This is going to be something of a rant instead of an analytical piece.
Lately, you’ll notice I’ve been writing about the left’s attempts to appropriate the works of J.R.R. Tolkien in order to push their racial and sexual agenda.
This appropriation involves everything from pushing the idea that transgendered people lived in Gondor, that Saruman was gay, and that orcs were just allegories for Black and Asian people.
It’s all an attempt to frame Tolkien’s work into a certain context for younger Americans so that when the new Amazon Lord of the Rings series comes out, they’ll view Tolkien’s work through the left’s social justice lens instead of the lens Tolkien intended people to view it through.
There’s still a massive issue for the left in the fact that Peter Jackson’s original Lord of the Rings trilogy was made well before today’s woke brigades found their momentum in the entertainment industry. Now, they have to recontextualize that series by introducing weird concepts of sexuality into moments in the story.
For instance, this article was released from Polygon.
With Boromir’s tender death in Lord of the Rings: Fellowship of the Ring, Peter Jackson sold a brotherly kiss to an audience allergic to male intimacy and revived a style of soft masculinity https://t.co/APCUMgrTbo pic.twitter.com/Zklr9UmEBH
— Polygon (@Polygon) June 24, 2021
Just from the tweet above, you can tell something is off. If you’ll allow me to get nerdy for a second…
For one, Boromir didn’t have a tender death. It was a heroic death, but not tender. Boromir was hit with multiple orcish arrows while defending Merry and Pippin and died listening to Aragorn’s vow that he’ll protect Gondor before calling him his brother. It was a tragic moment and one that served to solidify Aragorn’s resolve.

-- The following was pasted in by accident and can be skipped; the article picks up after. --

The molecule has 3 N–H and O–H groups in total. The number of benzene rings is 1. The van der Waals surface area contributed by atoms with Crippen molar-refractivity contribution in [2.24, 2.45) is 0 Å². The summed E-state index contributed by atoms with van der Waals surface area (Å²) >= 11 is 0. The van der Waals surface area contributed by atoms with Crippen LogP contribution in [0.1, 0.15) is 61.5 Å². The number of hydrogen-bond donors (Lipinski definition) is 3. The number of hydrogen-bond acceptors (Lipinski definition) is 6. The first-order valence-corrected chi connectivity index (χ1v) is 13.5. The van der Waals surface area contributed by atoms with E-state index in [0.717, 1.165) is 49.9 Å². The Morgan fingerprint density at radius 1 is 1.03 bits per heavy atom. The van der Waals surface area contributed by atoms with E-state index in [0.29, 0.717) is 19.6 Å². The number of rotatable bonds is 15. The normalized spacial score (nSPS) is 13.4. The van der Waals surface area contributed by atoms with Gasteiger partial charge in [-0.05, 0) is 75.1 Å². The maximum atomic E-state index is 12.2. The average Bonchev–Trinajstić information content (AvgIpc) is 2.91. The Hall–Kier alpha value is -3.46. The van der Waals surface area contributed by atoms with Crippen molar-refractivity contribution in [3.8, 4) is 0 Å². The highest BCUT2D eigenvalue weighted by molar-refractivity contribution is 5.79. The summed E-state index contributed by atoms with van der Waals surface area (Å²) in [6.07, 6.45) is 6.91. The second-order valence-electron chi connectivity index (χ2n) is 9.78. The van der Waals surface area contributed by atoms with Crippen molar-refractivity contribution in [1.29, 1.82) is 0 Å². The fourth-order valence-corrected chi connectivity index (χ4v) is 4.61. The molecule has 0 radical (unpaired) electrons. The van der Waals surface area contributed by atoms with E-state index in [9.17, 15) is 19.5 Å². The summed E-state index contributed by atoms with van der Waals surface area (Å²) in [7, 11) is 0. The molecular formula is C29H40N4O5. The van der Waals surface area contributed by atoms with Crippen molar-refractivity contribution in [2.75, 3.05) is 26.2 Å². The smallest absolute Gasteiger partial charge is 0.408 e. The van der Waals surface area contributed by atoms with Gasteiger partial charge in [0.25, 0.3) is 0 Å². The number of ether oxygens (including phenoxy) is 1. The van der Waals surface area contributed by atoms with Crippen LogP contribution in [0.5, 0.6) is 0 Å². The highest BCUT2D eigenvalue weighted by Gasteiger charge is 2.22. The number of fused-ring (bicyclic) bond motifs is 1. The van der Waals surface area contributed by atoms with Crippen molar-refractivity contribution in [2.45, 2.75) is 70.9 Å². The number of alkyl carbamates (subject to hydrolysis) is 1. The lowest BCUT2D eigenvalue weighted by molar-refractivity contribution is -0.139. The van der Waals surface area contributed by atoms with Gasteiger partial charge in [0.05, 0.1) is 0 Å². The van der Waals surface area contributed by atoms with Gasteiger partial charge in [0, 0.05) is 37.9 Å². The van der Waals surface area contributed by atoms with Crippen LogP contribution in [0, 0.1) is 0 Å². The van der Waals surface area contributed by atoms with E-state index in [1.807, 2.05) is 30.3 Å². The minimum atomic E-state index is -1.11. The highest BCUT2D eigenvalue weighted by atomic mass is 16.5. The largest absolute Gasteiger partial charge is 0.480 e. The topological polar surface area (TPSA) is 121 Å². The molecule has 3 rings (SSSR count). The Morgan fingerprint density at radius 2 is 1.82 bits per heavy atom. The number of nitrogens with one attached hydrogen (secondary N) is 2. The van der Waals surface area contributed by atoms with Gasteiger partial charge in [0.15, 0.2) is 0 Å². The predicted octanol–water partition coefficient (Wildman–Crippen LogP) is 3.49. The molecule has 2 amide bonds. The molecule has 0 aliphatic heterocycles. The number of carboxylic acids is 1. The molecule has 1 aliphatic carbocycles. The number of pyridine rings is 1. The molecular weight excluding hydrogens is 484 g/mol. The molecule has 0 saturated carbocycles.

In the article written by Zev Chevat, he highlights the moment Boromir dies and Aragorn, in a moment of sorrow and brotherly love, kisses Boromir’s brow:
When Aragorn finds him, Boromir sobs, confessing that he tried to take the Ring from Frodo, and that he fears the worst. Aragorn helps Boromir bring his sword to his chest, giving him the repose of a warrior slain in battle. And then, in an intimately framed shot, Aragorn cradles his fallen companion’s face, and kisses his brow.
The article goes on to talk about the “tender masculinity” displayed by these famed literary warriors, but as usual, within the article, you can find the real reason for talking about it:
While there are many reasons for the shifts in masculine representation coming out of the 20th century, one seems the most glaring and obvious. A shadow and a threat to the mainstream had been growing in Hollywood’s mind for decades: homosexuality. As awareness of queer existence rose in the cishet public consciousness — owing in no small part to the AIDS crisis of the 1980s and 1990s, and the increasing visibility of queer activism — Hollywood became more and more skittish about representing closeness, physical touch, and emotional vulnerability between male characters.
The box-office-topping action movies from the years around Fellowship’s release — including the first installment of the Fast and the Furious franchise, the first of the Raimi Spider-Man films, and The Mummy Returns — give an overview of how adult masculinity existed in the popular consciousness. Masculinity meant male heroism, and the heroism of a solitary man. He might be the de facto leader of a team, but if he had equals, they were coded as antagonists, rivals, or at the very least, sources of gruff, in-group tension. The hero probably had a female love interest (likely to be the only top billed woman), but no close male friends with whom he shared his interior life, and certainly none who he’d touch for longer than a fist takes to make contact.